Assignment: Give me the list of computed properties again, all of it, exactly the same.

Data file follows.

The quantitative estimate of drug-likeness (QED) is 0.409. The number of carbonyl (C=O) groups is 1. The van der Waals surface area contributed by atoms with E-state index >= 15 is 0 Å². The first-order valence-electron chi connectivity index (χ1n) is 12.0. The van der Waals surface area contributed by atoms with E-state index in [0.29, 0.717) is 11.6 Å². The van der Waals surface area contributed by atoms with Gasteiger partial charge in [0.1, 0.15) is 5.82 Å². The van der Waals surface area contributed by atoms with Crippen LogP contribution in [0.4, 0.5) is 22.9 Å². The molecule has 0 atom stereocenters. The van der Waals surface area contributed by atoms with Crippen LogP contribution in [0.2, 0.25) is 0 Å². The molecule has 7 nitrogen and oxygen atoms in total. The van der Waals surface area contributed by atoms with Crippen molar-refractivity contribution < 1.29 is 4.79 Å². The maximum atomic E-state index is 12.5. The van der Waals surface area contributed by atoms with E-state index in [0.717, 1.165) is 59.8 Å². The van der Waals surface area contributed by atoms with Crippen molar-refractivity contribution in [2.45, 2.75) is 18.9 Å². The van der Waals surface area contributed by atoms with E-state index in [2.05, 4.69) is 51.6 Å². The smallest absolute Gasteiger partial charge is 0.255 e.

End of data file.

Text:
The quantitative estimate of drug-likeness (QED) is 0.409. The number of carbonyl (C=O) groups is 1. The van der Waals surface area contributed by atoms with E-state index >= 15 is 0 Å². The first-order valence-electron chi connectivity index (χ1n) is 12.0. The van der Waals surface area contributed by atoms with E-state index in [0.29, 0.717) is 11.6 Å². The van der Waals surface area contributed by atoms with Gasteiger partial charge in [0.1, 0.15) is 5.82 Å². The van der Waals surface area contributed by atoms with Crippen LogP contribution in [0.4, 0.5) is 22.9 Å². The molecule has 0 atom stereocenters. The van der Waals surface area contributed by atoms with Crippen LogP contribution in [0.2, 0.25) is 0 Å². The molecule has 7 nitrogen and oxygen atoms in total. The van der Waals surface area contributed by atoms with Crippen molar-refractivity contribution < 1.29 is 4.79 Å². The maximum atomic E-state index is 12.5. The van der Waals surface area contributed by atoms with E-state index in [0.717, 1.165) is 59.8 Å². The van der Waals surface area contributed by atoms with Crippen molar-refractivity contribution in [2.45, 2.75) is 18.9 Å². The van der Waals surface area contributed by atoms with E-state index in [2.05, 4.69) is 51.6 Å². The smallest absolute Gasteiger partial charge is 0.255 e.